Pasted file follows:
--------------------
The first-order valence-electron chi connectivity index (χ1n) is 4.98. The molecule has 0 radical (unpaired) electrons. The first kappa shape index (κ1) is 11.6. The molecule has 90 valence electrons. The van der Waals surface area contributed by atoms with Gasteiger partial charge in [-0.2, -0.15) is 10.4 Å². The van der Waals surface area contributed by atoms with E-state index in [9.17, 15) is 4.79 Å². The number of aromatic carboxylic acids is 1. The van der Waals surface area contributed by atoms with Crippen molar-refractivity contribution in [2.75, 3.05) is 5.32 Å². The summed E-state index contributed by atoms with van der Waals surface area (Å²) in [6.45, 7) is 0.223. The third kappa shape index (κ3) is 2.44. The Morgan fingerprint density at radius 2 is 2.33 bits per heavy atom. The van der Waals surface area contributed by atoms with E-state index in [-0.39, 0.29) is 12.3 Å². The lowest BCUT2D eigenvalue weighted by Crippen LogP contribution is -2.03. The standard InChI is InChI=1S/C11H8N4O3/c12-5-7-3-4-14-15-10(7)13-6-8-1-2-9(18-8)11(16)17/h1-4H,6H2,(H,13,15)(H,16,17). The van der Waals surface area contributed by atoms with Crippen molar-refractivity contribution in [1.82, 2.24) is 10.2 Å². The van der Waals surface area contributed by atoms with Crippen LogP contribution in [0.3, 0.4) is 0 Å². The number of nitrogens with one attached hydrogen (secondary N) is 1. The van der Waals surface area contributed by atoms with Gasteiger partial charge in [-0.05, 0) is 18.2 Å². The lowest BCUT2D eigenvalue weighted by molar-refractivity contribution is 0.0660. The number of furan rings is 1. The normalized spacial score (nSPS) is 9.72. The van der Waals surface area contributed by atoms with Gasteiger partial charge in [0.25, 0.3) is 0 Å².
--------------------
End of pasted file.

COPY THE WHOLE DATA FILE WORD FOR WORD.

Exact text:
The first-order valence-electron chi connectivity index (χ1n) is 4.98. The molecule has 0 radical (unpaired) electrons. The first kappa shape index (κ1) is 11.6. The molecule has 90 valence electrons. The van der Waals surface area contributed by atoms with Gasteiger partial charge in [-0.2, -0.15) is 10.4 Å². The van der Waals surface area contributed by atoms with E-state index in [9.17, 15) is 4.79 Å². The number of aromatic carboxylic acids is 1. The van der Waals surface area contributed by atoms with Crippen molar-refractivity contribution in [2.75, 3.05) is 5.32 Å². The summed E-state index contributed by atoms with van der Waals surface area (Å²) in [6.45, 7) is 0.223. The third kappa shape index (κ3) is 2.44. The Morgan fingerprint density at radius 2 is 2.33 bits per heavy atom. The van der Waals surface area contributed by atoms with E-state index in [-0.39, 0.29) is 12.3 Å². The lowest BCUT2D eigenvalue weighted by Crippen LogP contribution is -2.03. The standard InChI is InChI=1S/C11H8N4O3/c12-5-7-3-4-14-15-10(7)13-6-8-1-2-9(18-8)11(16)17/h1-4H,6H2,(H,13,15)(H,16,17). The van der Waals surface area contributed by atoms with Crippen molar-refractivity contribution in [1.82, 2.24) is 10.2 Å². The van der Waals surface area contributed by atoms with Crippen LogP contribution in [0.3, 0.4) is 0 Å². The number of nitrogens with one attached hydrogen (secondary N) is 1. The van der Waals surface area contributed by atoms with Gasteiger partial charge in [-0.05, 0) is 18.2 Å². The lowest BCUT2D eigenvalue weighted by molar-refractivity contribution is 0.0660. The number of furan rings is 1. The normalized spacial score (nSPS) is 9.72. The van der Waals surface area contributed by atoms with Gasteiger partial charge in [0.25, 0.3) is 0 Å².